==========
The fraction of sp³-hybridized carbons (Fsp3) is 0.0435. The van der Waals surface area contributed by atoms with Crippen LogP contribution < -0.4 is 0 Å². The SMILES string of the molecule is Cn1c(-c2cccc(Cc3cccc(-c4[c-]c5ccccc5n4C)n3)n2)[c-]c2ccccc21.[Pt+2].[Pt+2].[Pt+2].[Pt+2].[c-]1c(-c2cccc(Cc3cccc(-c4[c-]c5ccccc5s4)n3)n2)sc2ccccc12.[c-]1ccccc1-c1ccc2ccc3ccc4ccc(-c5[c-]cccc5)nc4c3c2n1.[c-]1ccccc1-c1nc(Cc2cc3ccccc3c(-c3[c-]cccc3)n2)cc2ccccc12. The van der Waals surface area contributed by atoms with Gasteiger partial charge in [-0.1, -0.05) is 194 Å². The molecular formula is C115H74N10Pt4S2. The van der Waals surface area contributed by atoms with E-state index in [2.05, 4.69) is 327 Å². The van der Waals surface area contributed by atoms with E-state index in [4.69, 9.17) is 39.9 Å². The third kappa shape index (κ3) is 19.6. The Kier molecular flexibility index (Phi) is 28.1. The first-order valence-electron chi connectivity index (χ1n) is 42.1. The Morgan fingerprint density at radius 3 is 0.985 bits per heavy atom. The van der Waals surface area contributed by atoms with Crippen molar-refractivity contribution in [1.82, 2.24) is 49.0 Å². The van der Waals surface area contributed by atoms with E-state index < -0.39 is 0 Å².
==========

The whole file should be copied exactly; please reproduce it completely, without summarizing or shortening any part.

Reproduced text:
The fraction of sp³-hybridized carbons (Fsp3) is 0.0435. The van der Waals surface area contributed by atoms with Crippen LogP contribution < -0.4 is 0 Å². The SMILES string of the molecule is Cn1c(-c2cccc(Cc3cccc(-c4[c-]c5ccccc5n4C)n3)n2)[c-]c2ccccc21.[Pt+2].[Pt+2].[Pt+2].[Pt+2].[c-]1c(-c2cccc(Cc3cccc(-c4[c-]c5ccccc5s4)n3)n2)sc2ccccc12.[c-]1ccccc1-c1ccc2ccc3ccc4ccc(-c5[c-]cccc5)nc4c3c2n1.[c-]1ccccc1-c1nc(Cc2cc3ccccc3c(-c3[c-]cccc3)n2)cc2ccccc12. The van der Waals surface area contributed by atoms with Gasteiger partial charge in [-0.1, -0.05) is 194 Å². The molecular formula is C115H74N10Pt4S2. The van der Waals surface area contributed by atoms with E-state index in [2.05, 4.69) is 327 Å². The van der Waals surface area contributed by atoms with E-state index in [4.69, 9.17) is 39.9 Å². The third kappa shape index (κ3) is 19.6. The Kier molecular flexibility index (Phi) is 28.1. The first-order valence-electron chi connectivity index (χ1n) is 42.1. The Morgan fingerprint density at radius 3 is 0.985 bits per heavy atom. The van der Waals surface area contributed by atoms with Crippen molar-refractivity contribution in [1.82, 2.24) is 49.0 Å². The van der Waals surface area contributed by atoms with E-state index < -0.39 is 0 Å².